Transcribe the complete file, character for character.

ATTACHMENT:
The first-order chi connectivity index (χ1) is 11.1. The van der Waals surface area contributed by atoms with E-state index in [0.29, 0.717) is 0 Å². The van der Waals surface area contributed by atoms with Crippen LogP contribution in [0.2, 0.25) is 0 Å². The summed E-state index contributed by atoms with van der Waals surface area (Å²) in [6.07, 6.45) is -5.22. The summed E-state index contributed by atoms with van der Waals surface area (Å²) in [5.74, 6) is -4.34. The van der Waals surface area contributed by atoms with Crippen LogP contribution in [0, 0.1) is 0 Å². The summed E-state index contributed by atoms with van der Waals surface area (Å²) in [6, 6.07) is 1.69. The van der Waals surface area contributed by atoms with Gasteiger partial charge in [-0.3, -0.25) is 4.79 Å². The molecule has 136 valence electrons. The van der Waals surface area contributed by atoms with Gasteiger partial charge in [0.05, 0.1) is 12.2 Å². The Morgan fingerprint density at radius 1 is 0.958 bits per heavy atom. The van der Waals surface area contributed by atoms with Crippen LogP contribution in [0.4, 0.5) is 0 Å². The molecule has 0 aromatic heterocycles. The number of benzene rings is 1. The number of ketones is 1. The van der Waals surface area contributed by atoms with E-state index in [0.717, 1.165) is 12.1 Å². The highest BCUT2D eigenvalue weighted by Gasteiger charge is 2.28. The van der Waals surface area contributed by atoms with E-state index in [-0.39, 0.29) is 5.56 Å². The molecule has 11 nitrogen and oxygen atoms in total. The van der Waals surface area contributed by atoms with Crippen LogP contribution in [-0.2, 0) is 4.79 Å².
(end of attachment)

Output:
The first-order chi connectivity index (χ1) is 11.1. The van der Waals surface area contributed by atoms with E-state index in [0.29, 0.717) is 0 Å². The van der Waals surface area contributed by atoms with Crippen LogP contribution in [0.2, 0.25) is 0 Å². The summed E-state index contributed by atoms with van der Waals surface area (Å²) in [6.07, 6.45) is -5.22. The summed E-state index contributed by atoms with van der Waals surface area (Å²) in [5.74, 6) is -4.34. The van der Waals surface area contributed by atoms with Crippen LogP contribution in [0, 0.1) is 0 Å². The summed E-state index contributed by atoms with van der Waals surface area (Å²) in [6, 6.07) is 1.69. The van der Waals surface area contributed by atoms with Gasteiger partial charge in [-0.3, -0.25) is 4.79 Å². The molecule has 136 valence electrons. The van der Waals surface area contributed by atoms with Gasteiger partial charge in [0.05, 0.1) is 12.2 Å². The Morgan fingerprint density at radius 1 is 0.958 bits per heavy atom. The van der Waals surface area contributed by atoms with Crippen LogP contribution in [0.4, 0.5) is 0 Å². The molecule has 0 aromatic heterocycles. The number of benzene rings is 1. The number of ketones is 1. The van der Waals surface area contributed by atoms with E-state index in [0.717, 1.165) is 12.1 Å². The highest BCUT2D eigenvalue weighted by Gasteiger charge is 2.28. The van der Waals surface area contributed by atoms with E-state index in [-0.39, 0.29) is 5.56 Å². The molecule has 11 nitrogen and oxygen atoms in total. The van der Waals surface area contributed by atoms with Crippen LogP contribution in [-0.2, 0) is 4.79 Å².